Atopic dermatitis (AD) is a chronic inflammatory systemic disease characterized by pruritus, erythema, and desquamation. It afflicts roughly 15–30% of children and 2–10% of adults across the globe, thereby constituting a prevalent condition with a significant potential to affect the well-being of afflicted individuals [1]. Conventional systemic therapy, typically encompassing immunosuppressants in conjunction with topical corticosteroids, is customarily employed to address moderate-to-severe AD, albeit it is marked by limited efficacy and undesirable side effects [2]. Thus, a pressing need exists for more efficacious treatments, including therapeutic options suitable for monotherapy [2]. In this context, the inhibition of the Janus kinase (JAK)-signal transducer and activation of transcription-mediated signaling pathways emerges as a promising therapeutic approach for managing moderate-to-severe AD, as substantiated by recent randomized, placebo-controlled trials [3, 4].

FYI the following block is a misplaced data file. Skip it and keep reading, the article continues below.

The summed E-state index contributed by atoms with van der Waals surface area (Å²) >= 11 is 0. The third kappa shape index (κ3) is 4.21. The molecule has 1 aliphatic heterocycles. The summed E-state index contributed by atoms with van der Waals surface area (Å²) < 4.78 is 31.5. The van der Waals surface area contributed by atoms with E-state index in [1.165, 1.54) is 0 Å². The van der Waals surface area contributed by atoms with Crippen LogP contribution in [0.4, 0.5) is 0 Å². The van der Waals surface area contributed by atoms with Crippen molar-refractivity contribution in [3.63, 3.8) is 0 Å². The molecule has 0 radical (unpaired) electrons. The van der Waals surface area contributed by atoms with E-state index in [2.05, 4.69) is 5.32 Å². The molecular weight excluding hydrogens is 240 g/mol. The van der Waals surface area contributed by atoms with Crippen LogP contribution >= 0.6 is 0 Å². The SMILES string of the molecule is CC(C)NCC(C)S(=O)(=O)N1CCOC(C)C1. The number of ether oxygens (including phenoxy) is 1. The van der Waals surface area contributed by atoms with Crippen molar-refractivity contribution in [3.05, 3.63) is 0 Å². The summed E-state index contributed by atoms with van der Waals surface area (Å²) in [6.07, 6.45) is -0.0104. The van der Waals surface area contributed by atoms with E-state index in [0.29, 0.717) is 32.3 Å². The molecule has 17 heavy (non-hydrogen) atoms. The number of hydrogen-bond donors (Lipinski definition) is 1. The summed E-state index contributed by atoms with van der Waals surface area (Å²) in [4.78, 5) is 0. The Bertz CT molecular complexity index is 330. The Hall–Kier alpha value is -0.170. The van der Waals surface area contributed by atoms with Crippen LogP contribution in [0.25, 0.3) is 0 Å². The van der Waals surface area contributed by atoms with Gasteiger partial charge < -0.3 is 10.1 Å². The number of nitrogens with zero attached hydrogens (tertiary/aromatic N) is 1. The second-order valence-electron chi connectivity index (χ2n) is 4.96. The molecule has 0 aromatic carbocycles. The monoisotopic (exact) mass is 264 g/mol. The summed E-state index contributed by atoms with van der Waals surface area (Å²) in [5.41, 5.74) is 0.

Upadacitinib, an orally administered JAK inhibitor demonstrating superior inhibitory potency for JAK1 compared to JAK2, JAK3, and tyrosine kinase 2, has obtained approval in over 50 countries for the management of moderate-to-severe AD [5]. Notably, one of the most frequently reported adverse events in the upadacitinib phase 3 trials, pertaining to the treatment of moderate-to-severe AD, was an acne-like eruption of uncertain etiology [3, 5]. During the 16-week period characterized by double-blind placebo control, the incidence of acne ranged from 7% to 13% with upadacitinib 15 mg, and from 14% to 17% with upadacitinib 30 mg, in comparison to the 2% incidence observed with placebo [6]. Altogether, acne manifested in 84 patients (9.8%) randomized to upadacitinib 15 mg, 131 patients (15.2%) randomized to upadacitinib 30 mg, and 19 patients (2.2%) randomized to placebo [6]. Notably, the majority of acne cases presented with mild-to-moderate severity (grade 1–2), with only one case reaching the classification of severe acne (grade 3) [6]. A noteworthy risk factor for the development of acne was a medical or family history of acne [6]. Furthermore, 40.5% and 46.6% of cases in the upadacitinib 15 mg and 30 mg groups, respectively, did not necessitate concomitant medication for management. Among those requiring intervention for acne, most patients received topical therapies, either as standalone treatments or in combination, which included antibiotics, benzoyl peroxide, or retinoids [6].